Lamkin Lane opened up in Caloundra recently, the brainchild of Tim Adams and James Pedrazzini both champion baristas. Many on the coast are aware of Tim's profile as a roaster, which he's been building via a mobile van but Lamkin Lane is a new venture and has brought a new level of coffee sophistication not just to Caloundra but the Sunshine Coast as a whole.
The premises was once a haberdashery, a black shed facing a multi-storey carpark shoehorned into a lane behind the main street. If someone had told me they'd open a cafe there before Lamkin launched, I would've laughed at how ludicrous it was.
Instead, they've turned the shed into a modern, spartan warehouse affair more akin to Melbourne than the usual expectation of coffee on the coast.
But onto the important stuff.
There's five grinders next to the white La Marzocco, two more on the bench behind and a deli grinder over near the large bean storage, which I assume is there in case someone needs ground coffee to take home.
The five on the bench are typically stocked with the Lamkin Lane blend, Tim's seasonal blend (currently called 'Season 9') and either three single origins or two and a blend. Occasionally the blend is from a third party roaster, but typically they're all Tim's roasts.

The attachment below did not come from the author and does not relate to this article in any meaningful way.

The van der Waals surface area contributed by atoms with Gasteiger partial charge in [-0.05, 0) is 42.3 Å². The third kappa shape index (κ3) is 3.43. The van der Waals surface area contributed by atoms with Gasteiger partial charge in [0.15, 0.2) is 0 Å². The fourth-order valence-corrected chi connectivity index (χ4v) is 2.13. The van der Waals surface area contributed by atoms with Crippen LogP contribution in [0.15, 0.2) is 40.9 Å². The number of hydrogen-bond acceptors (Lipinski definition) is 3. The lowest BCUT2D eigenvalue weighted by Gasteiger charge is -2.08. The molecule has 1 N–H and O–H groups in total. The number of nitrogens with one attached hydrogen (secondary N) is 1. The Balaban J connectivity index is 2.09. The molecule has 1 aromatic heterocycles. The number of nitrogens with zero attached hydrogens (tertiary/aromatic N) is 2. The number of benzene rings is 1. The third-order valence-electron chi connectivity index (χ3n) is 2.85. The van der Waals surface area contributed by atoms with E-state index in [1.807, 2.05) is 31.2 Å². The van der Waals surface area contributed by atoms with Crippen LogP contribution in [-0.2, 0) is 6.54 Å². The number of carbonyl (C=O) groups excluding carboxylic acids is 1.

The single origins change regularly - they rarely stay in the hopper for more than a week, if that.
Tim's roasting style is smooth and even, without even a glance at the current trend of roasting for filter.
This is an espresso joint, through and through.
To say that Lamkin has fundamentally altered my appreciation and understanding of coffee would be an understatement. Not even self-roasting widened my horizons this much.
I finally understood why this was so after a recent post on the Londinium blog
For me the critical element that must be present for a coffee to be called espresso is mouth coating.
For a coffee to be called espresso it must be sufficiently dense and syrupy to ensure a coating of the inside of your mouth.
Irrespective of flavour, body or acidity this is what defines coffee and Lamkin Lane.
I've gained an appreciation for the variance of acid in espresso, for fruity flavours, for mouth bombs (like a Rwandan a few weeks back which absolutely blew my mind) as well as the traditional choc/caramel flavours I've been chasing.
Yesterday, for the first time, I tasted an actual definable flavour - Strawberry - in a El Salvador Finca San Jose. Last week I took home a kilo of Indo Suluwessi that was just sensational.
The only downside of the place is that I've gotten really slack with my own roasting!
Tim and James are fantastic hosts, the shop is always busy, but they always take the time to have a chat with me and know my brew preferences. For me they eschew the cup and spoon, just handing the D'Ancap espresso cup straight over the machine so I can get it while it's still the perfect temp.
In short, this would have my vote as one of the best - if not THE best - shrine to espresso in the country.
Well worth a visit.